United Hatzalah president Eli Beer_390.
(photo credit: Untied Hatzalah)
Last week, while Modi’in Illit was cut off from the world by floods caused by an
unusually strong storm system, a resident of the town went into
Her husband called an ambulance to help them get to a nearby
hospital amid the torrential rain and the strong gusts of wind, but because of
the storm, the roads were blocked and the ambulance could not enter the town or
get close to the mother-to-be.
In almost any other country this would
have meant that a pregnant woman and her husband would have faced the already
taxing process of childbirth without trained medical personnel in attendance.
Luckily enough, they live in Israel.
In Israel we are lucky to have an
organization – or rather, a network – called United Hatzalah. Two thousand
volunteers all around the country are there for you – possibly living or working
in a neighboring street or even building – when you are in need of medical
attention – trained medics, paramedics and doctors.
United Hatzalah has
volunteers from all sectors of Israeli society. From Kiryat Sefer to Kiryat
Shmona, from Kfar Chabad to Kafr Kasim and from Eilat to Ramat Hagolan. In
religious neighborhoods and secular kibbutzim and everywhere in between, Jewish,
Muslim and Christian volunteers all work together for a shared, greater good:
the saving of lives.
Why are they so dedicated? Many of our volunteers
have personal stories that motivate them. Some have needlessly lost family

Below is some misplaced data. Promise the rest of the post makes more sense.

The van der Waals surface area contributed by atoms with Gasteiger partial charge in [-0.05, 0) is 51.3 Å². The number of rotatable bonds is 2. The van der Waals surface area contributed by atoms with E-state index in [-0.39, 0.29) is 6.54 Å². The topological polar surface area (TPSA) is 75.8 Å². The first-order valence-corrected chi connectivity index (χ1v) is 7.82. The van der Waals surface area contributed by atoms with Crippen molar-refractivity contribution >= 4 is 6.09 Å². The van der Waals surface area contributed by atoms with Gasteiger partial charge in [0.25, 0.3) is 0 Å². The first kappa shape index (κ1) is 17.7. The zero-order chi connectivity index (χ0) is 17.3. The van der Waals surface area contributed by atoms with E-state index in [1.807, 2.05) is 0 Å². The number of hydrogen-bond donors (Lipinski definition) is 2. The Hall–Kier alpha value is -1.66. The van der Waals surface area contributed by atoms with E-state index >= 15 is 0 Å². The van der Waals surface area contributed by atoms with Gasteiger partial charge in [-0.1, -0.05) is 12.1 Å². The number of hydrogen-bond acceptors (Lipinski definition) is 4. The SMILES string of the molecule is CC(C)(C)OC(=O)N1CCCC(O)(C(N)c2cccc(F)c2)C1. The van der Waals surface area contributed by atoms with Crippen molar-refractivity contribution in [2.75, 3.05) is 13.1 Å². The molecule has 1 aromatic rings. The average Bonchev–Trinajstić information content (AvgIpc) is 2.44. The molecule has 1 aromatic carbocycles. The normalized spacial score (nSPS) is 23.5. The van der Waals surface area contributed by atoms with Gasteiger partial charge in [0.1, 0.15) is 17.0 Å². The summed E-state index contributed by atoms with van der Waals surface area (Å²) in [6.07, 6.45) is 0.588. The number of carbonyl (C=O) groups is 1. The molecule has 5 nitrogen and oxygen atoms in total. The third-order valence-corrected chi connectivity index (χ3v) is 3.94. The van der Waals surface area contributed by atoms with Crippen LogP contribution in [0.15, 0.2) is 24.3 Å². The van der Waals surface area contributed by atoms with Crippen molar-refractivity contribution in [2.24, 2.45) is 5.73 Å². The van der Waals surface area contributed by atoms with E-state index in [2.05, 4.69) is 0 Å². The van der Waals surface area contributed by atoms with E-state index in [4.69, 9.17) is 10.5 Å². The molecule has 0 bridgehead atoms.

members in medical incidents where they could have been saved had there been a
first responder on scene during those critical minutes before an ambulance
arrives. Some knew Hatzalah’s work from before and wanted to “join the
I personally am still under the effect of the bus bombing I
witnessed as a five-year-old on the way home from school. Since that moment I
just wanted to help – and wanted to gather those around me who had the same
goal. I wanted to be there for those who are in need of medical attention, a
pair of helping hands. To save lives.
In the case of the young woman in
Modi’in Illit, the father dialed 1-221 (United Hatzalah’s emergency number). Two
volunteers arrived to the couple’s home within minutes.
realized that the birth was progressing faster than expected, they stopped
focusing on preparing her for transportation and instead got the couple’s living
room ready for the birth. While the ambulance was waiting just outside of the
town, the volunteers calmed the parents-to-be down.
Thanks to their
prompt and proper medical attention a healthy, plump baby girl was born into a
very rainy, but safe world.The writer is founder and president of United